Take a bite out of Grimes

Alison Lundergan Grimes takes on Mitch McConnell

With Secretary of State Alison Lundergan Grimes’ announcement last week that she will challenge Sen. Mitch McConnell for his seat next year — in what could be the highest profile and most expensive race in the country — the impending 16 months of political carnage kicked off with 24 hours that were more strange than nasty.

Grimes’ highly unusual announcement — after just deciding to run minutes earlier — was widely mocked by critics and supporters alike, as the campaign had no website set up to take donations for another four days.

McConnell’s campaign then swung wildly at Grimes with one of the most bizarre ads ever produced by a major party candidate, an incomprehensible song using Grimes’ Auto-Tuned voice. While the ad attempted to mock her, most viewing it wondered whether prankster teenagers had hacked his campaign’s YouTube account.

But these early miscues were mostly inside baseball for the political elites, as most Kentucky voters care little about campaign rollouts or silly Auto-Tune videos. Instead, they’ll soon take a hard look at the candidates — with the help of more than $50 million in attack ads.

Here’s a preview of the key questions from the coming campaign that will determine if McConnell continues his golden years in the U.S. Senate, or if Grimes can pull off a foundation-shaking upset.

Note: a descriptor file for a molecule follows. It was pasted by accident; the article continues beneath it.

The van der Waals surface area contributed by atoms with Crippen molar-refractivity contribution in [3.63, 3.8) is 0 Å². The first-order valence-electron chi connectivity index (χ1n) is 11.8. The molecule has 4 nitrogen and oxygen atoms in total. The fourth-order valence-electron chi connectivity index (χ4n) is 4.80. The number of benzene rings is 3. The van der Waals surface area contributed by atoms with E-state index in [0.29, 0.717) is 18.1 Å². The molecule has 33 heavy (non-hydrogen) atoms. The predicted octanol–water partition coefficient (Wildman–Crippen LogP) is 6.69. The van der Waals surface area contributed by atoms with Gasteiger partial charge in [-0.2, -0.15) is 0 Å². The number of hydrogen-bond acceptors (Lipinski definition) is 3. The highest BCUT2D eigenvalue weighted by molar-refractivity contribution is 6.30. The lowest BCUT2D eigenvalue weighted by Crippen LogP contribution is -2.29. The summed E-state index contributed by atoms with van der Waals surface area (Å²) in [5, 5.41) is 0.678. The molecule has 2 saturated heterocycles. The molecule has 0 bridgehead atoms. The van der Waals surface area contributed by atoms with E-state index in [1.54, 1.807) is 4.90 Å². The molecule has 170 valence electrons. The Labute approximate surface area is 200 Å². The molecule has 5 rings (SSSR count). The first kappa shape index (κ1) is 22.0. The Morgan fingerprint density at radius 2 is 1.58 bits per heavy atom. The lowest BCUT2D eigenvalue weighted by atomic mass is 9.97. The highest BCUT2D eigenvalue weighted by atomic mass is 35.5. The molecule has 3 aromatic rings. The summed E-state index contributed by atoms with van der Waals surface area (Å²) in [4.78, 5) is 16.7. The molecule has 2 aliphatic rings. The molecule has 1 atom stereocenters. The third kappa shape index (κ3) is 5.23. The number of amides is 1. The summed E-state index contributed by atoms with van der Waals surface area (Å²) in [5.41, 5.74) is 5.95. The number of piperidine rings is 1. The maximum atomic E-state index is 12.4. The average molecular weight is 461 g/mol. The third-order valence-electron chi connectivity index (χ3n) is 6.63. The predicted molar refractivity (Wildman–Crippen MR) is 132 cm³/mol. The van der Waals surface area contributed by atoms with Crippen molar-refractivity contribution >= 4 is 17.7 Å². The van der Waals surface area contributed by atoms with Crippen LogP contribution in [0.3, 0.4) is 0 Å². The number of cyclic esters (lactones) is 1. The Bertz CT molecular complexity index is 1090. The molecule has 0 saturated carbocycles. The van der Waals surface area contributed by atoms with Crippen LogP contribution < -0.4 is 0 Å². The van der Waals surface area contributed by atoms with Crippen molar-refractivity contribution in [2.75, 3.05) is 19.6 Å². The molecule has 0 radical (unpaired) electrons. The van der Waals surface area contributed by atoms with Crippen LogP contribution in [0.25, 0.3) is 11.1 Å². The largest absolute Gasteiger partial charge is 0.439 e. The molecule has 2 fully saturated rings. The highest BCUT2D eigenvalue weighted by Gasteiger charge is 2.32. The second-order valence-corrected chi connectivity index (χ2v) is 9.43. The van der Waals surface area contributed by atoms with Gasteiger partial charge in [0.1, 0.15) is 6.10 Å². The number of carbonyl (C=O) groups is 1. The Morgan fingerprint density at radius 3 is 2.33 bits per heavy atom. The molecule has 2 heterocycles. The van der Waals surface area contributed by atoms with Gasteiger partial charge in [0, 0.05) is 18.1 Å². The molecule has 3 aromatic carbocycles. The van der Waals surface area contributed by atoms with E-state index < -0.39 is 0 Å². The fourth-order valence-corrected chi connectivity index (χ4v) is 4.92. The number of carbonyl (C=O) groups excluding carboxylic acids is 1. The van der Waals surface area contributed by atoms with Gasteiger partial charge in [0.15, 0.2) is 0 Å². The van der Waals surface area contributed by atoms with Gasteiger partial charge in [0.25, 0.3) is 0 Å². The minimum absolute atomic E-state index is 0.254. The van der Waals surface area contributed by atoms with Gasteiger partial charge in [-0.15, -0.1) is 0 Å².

Who can hate D.C. the most?
Even before Grimes’ announcement, McConnell and his allied Super PAC were pounding away with ads painting her as a puppet of President Obama — unpopular and twice blown out in Kentucky — who would support his so-called “War on Coal.”

But polls show that McConnell’s approval ratings aren’t much better, and Grimes previewed her jujitsu move at her announcement, saying, “We cannot change who our president is. But we can change who we have in Washington representing Kentucky.”

While Grimes strategically creates distance between herself and Obama, she’ll try to tie McConnell to one of the least favorite entities in America: Congress, with its near-single-digit approval rating.

McConnell will certainly tout his experience and power, but look for Grimes’ attempt to flip this around and characterize him as part of the problem in Washington, a hyper-partisan obstructionist too busy playing power games to work for bipartisan solutions, losing touch with Kentuckians after nearly 30 years in the belly of the beast.

Best friend of coal?
Grimes’ task of labeling McConnell an “obstructionist” will be trickier when it comes to environmental policy. A longtime favorite of coal industry CEOs, McConnell has obsessively blocked clean energy legislation and piggybacked on the industry’s “War on Coal” PR campaign against the EPA.

While Grimes hasn’t publicly addressed Obama’s energy and environmental policies yet, many observers expect her to mimic Republican criticism of them and model herself after Democratic Sen. Joe Manchin of West Virginia — who famously shot a copy of Obama’s cap and trade bill in a TV ad — and Kentucky Gov. Steve Beshear — who neutralized the issue in his reelection campaign with aggressive anti-EPA rhetoric.